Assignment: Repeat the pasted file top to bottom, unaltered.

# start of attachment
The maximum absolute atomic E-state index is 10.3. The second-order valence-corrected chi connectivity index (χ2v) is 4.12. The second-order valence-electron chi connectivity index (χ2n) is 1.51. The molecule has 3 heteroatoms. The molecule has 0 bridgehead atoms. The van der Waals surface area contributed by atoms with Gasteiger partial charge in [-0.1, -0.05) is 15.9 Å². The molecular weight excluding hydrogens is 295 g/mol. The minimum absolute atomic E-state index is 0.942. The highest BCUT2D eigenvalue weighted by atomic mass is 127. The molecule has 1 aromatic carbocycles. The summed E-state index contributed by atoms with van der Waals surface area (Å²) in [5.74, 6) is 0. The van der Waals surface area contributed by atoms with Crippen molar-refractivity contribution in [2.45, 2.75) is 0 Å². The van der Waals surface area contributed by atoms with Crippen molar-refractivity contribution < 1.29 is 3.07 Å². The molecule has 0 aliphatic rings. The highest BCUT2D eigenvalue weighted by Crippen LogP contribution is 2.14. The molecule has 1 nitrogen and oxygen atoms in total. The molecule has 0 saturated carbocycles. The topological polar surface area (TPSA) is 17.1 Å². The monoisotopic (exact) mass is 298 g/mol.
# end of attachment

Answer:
The maximum absolute atomic E-state index is 10.3. The second-order valence-corrected chi connectivity index (χ2v) is 4.12. The second-order valence-electron chi connectivity index (χ2n) is 1.51. The molecule has 3 heteroatoms. The molecule has 0 bridgehead atoms. The van der Waals surface area contributed by atoms with Gasteiger partial charge in [-0.1, -0.05) is 15.9 Å². The molecular weight excluding hydrogens is 295 g/mol. The minimum absolute atomic E-state index is 0.942. The highest BCUT2D eigenvalue weighted by atomic mass is 127. The molecule has 1 aromatic carbocycles. The summed E-state index contributed by atoms with van der Waals surface area (Å²) in [5.74, 6) is 0. The van der Waals surface area contributed by atoms with Crippen molar-refractivity contribution in [2.45, 2.75) is 0 Å². The van der Waals surface area contributed by atoms with Crippen molar-refractivity contribution < 1.29 is 3.07 Å². The molecule has 0 aliphatic rings. The highest BCUT2D eigenvalue weighted by Crippen LogP contribution is 2.14. The molecule has 1 nitrogen and oxygen atoms in total. The molecule has 0 saturated carbocycles. The topological polar surface area (TPSA) is 17.1 Å². The monoisotopic (exact) mass is 298 g/mol.